From that first time, by Charles’s admission, the Oceanid had been fascinated by him. Why he’d been fascinated by a tall man, skin like driftwood and tendons like hemp rope, Erik had no idea. But one minute he had gone with a landing party to the shore and the next a brown, curious head popped up over the dinghy’s bow and, after Erik had calmed his hysterical crew with threats and given his own name, had introduced himself as something soft and hissing that Erik had interpreted as Charles.
They would talk while the ship sat in anchorage, Erik of the “dry world” and Charles of his territory, which extended out of the cove and into the waters for miles around. He had fabulous treasure buried away in caves and vents, his own gathered from around the world, and some hoarded by his family. He seemed puzzled by the concept of ‘banks’ and why Erik would trust another person to watch his treasure, which Charles reckoned was obtained in raids and forays against enemies of Erik’s creche-kin or those who wanted his territory. Vengeance and honor seemed to be beyond him, so Erik had agreed that Schmidt the Privateer was the water-enemy of Erik’s creche and he chased the man over the greater and lesser waters to strip away his treasure.
It wasn’t a perfect understanding, and Charles, tail twitching agitatedly, would say Erik looked past the age where he ought to have settled in his own territory.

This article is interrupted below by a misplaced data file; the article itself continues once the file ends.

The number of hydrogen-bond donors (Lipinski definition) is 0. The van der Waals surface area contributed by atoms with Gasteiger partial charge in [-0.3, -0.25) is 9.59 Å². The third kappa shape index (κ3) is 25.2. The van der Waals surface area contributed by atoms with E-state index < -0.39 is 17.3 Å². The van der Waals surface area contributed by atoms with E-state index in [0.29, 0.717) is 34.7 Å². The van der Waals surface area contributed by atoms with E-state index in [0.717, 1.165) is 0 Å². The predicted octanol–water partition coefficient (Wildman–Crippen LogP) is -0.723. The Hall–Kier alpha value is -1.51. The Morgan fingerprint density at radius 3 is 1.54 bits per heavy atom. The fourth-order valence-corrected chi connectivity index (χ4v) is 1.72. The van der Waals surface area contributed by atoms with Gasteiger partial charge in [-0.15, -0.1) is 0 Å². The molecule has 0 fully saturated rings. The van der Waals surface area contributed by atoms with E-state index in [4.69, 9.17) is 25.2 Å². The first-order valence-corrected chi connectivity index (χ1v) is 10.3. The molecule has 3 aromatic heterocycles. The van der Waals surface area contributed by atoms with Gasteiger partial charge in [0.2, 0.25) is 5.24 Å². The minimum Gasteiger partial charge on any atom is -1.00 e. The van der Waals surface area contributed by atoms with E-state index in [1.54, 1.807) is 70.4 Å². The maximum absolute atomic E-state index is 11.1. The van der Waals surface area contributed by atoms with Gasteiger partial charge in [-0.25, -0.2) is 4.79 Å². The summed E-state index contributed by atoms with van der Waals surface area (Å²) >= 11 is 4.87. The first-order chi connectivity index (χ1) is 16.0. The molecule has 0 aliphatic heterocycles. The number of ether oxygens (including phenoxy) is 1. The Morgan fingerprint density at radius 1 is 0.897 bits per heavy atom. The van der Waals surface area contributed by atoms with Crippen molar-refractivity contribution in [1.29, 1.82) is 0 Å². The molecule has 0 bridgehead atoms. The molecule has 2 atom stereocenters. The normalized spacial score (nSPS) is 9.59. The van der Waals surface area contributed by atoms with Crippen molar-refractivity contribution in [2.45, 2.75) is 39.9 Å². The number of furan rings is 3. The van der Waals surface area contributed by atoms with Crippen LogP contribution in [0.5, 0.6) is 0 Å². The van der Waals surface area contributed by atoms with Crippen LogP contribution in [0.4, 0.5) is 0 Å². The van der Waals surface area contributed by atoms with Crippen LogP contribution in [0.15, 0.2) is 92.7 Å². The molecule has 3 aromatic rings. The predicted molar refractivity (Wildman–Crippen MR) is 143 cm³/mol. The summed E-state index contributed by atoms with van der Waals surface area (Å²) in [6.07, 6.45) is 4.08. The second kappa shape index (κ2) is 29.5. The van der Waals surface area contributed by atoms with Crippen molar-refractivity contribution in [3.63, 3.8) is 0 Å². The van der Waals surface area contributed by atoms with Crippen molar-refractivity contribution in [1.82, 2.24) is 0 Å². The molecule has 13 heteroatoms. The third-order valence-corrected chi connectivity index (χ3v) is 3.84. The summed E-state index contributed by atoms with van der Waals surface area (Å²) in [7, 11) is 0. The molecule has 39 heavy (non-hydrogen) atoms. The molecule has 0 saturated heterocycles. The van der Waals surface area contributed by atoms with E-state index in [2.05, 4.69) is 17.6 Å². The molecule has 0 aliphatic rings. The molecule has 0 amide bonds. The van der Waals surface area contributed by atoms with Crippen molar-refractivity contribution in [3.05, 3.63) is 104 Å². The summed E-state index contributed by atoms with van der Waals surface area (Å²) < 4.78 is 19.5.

“I don’t have a territory,” Erik had said. This had been the last time, the third time, he’d returned, with Lodestone’s masts half-shot away and an insidious leak beneath the waterline that resisted patching. Schmidt’s work, of course. He and Charles had talked for weeks while the crew put Lodestone together.
“You are not creche-kin,” Charles had said with his curious decisiveness, “and so this cannot be Territory for you. But still, come back when you can. You will have safe coasting in my creche-waters.” He’d said that with a warmth that touched his strange voice more and more frequently and lit up an answering warmth in Erik’s chest.
Of course, he had still reminded Erik that, if he didn’t get some new books, he would have his whale friend crush the Lodestone the second it ventured into open water. Charles had, apparently, befriended the whale calf on his youthful journeys through the oceans and had brought him, and many treasures, back to his family’s territory here in the warm waters. The whale seemed to stick around as a sort of giant watchdog.
“It doesn’t do to be seen going soft. The ocean is not kind,” Charles said this time. Of course, Erik thought, and watched as Charles touched the natural history and Erik’s favorite novel with the narwhal tusk and sang the spell that would preserve them from disintegrating. “And here.”
He tucked the books into the satchel around his broad, pale shoulders and, with an utter lack of ceremony, took the coral necklace off from around his neck and handed it to Erik.
“If you sail down near the frozen places, drop this in the water and you’ll be allowed safe passage,” he said, and while Erik marveled at the rich red and green, the delicate limbs twined together around a bit of twine, he kissed Erik on the mouth, cool and salty, and flipped back into the water and was gone with a swish of his powerful tail.